We could be sitting at minimum load for weeks and be paid a contract price for being “available” for full load or any load. We would be paid when our direct digital control was working (about half the time) a few extra mils per KWhour. They worked on our load controllers and fuel/air relays and we were able to get the unit down below our usual minimum load 50MW to 35MWs. We were paid for this too.
No ‘peaker’ unit is paid, at all, for how many MWs they put out. If they were they couldn’t afford to build them. They are paid for “availability” full stop.
When a plant can’t make that available obligation they pay through the nose for replacement power.
I believe that as part of a centralized regulatory and financial regime, the same could be had for load changing nuclear plants of any size. Revenue wouldn’t stop because the plant was not a full load it would continue, maybe at the minimum necessary to pay expenses: wages, salaries, bond notes, etc.
If you talk to any control operator or plant manager, they will concur with what I wrote above. Everything a plant can do: load changing (automatic and/or digitally and/or remotely from the ISO), frequency control, minimum load capability, synchronous condensing, ALL have ‘value’ that can and be negotiated into the price of a new NPP…or any plant for that matter. Only nuclear seems to be beyond the pale in this. It’s a huge error.
David- As long as LWRs continue to operate at low levels of enrichment and continue to produce xenon-135 as a fission product, load-following is going to be an issue. The French seem able to load follow with ~75% of their power from nukes, but slow load changes during a 24 hour day is different from the quick ups and downs from a grid with significant numbers of wind turbines or other chaotic, unpredictable renewables. The trend is to build more and more wind farms as part of a “renewable portfolio standard” in many states. Only quick responding nat gas turbines can make the load changes required.
Pete, yes, it’s true what you say. But they were designed for slow response. New reactors, like the APR1400 from Korea can respond to 50MWs/min or more. If you design the plant to have limited load-changing…and this is likely not true load following as determined by the system but operator initiated load changing…then that’s the kind of plants you get.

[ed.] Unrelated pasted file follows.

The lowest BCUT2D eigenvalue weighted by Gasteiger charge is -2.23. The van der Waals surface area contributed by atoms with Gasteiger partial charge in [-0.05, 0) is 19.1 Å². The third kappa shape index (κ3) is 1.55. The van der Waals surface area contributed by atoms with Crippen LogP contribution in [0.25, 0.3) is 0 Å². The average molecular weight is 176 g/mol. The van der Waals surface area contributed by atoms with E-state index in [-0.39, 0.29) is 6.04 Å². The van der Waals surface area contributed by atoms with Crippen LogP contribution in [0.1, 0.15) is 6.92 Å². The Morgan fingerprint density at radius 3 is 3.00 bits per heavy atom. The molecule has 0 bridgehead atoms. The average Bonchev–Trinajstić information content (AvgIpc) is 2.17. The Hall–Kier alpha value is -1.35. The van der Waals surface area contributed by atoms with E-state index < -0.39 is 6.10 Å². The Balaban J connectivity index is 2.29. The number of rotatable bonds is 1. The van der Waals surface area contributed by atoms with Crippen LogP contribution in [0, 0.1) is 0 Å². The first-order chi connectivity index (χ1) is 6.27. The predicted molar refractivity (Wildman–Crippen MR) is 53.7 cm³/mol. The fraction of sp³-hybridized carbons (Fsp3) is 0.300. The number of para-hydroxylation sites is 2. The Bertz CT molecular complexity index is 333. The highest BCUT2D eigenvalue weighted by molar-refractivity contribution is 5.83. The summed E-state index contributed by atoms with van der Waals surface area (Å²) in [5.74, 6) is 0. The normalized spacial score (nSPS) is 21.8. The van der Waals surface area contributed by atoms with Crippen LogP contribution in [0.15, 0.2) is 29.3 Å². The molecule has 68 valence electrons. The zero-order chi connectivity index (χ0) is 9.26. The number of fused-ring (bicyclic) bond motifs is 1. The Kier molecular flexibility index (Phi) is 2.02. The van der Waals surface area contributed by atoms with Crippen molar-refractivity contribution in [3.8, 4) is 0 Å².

On the other hand, if you change the paradigm, such as every nuclear navy in the world does, they handle xenon and other poisons because they built into their systems the poison control necessary for extremely rapid load changing. It would be interesting to see the load changing/following capability of the worlds currently proposed SMRs.
“[Nuclear navies] handle xenon and other poisons because they built into their systems the poison control necessary for extremely rapid load changing.”
It is my understanding what they mainly do is use highly enriched fuel with crap-loads of excess reactivity. Any xenon build up can be countered with a corresponding reactivity addition. Commercial plants, with ~5% enriched fuel, have a more difficult time. The IAEA frowns upon using HEU in commercial reactors, and the economics probably don’t add up to use any higher enrichment due to burnup limits.
LFTRs will supposedly be able to remove xenon and other fission product poisons from the fuel on-line. That is a great selling point, but the on-line reprocessing system is perhaps easier talked about than actually done. It is probably the part of the R&D that will need the most engineering work.
I am reading Alan Greenspan’s ‘Age of Turbulence’. In his chapter on the long term energy squeeze, nuclear is very positively evaluated.
Here are some bits:
… there is no longer a persuasive case against increasing nuclear at the expense of coal…
.. Nuclear power induces fears beyond any rational calculation…
.. Nuclear is not safe without an appropriate infrastructure. But then, neither is drinking water.
.. I believe we significantly underuse nuclear power.
May be Alan could join the cause !
I find it amusing when people pit one energy source against others. (Smoking gun posts). Mercifully, this post is not one of them.
Oilfed machinery makes extraction of uranium (and other minerals) possible. Electricity used in milling is mainly from coal or gas.
It is sad that use of nuclear energy to mine the hydrocarbons in Canada has been shelved. I feel that nuclear steam should be used for underground gasification of coal and other fossil fuels.
Alberta doesn’t even have a nuclear engineering program at either university. Chemical engineering anyone?
There are only four university programs in nuclear engineering in Canada, and except for the École Polytechnique de Montréal, they are in Ontario. Hardly surprising as these are where the reactors are.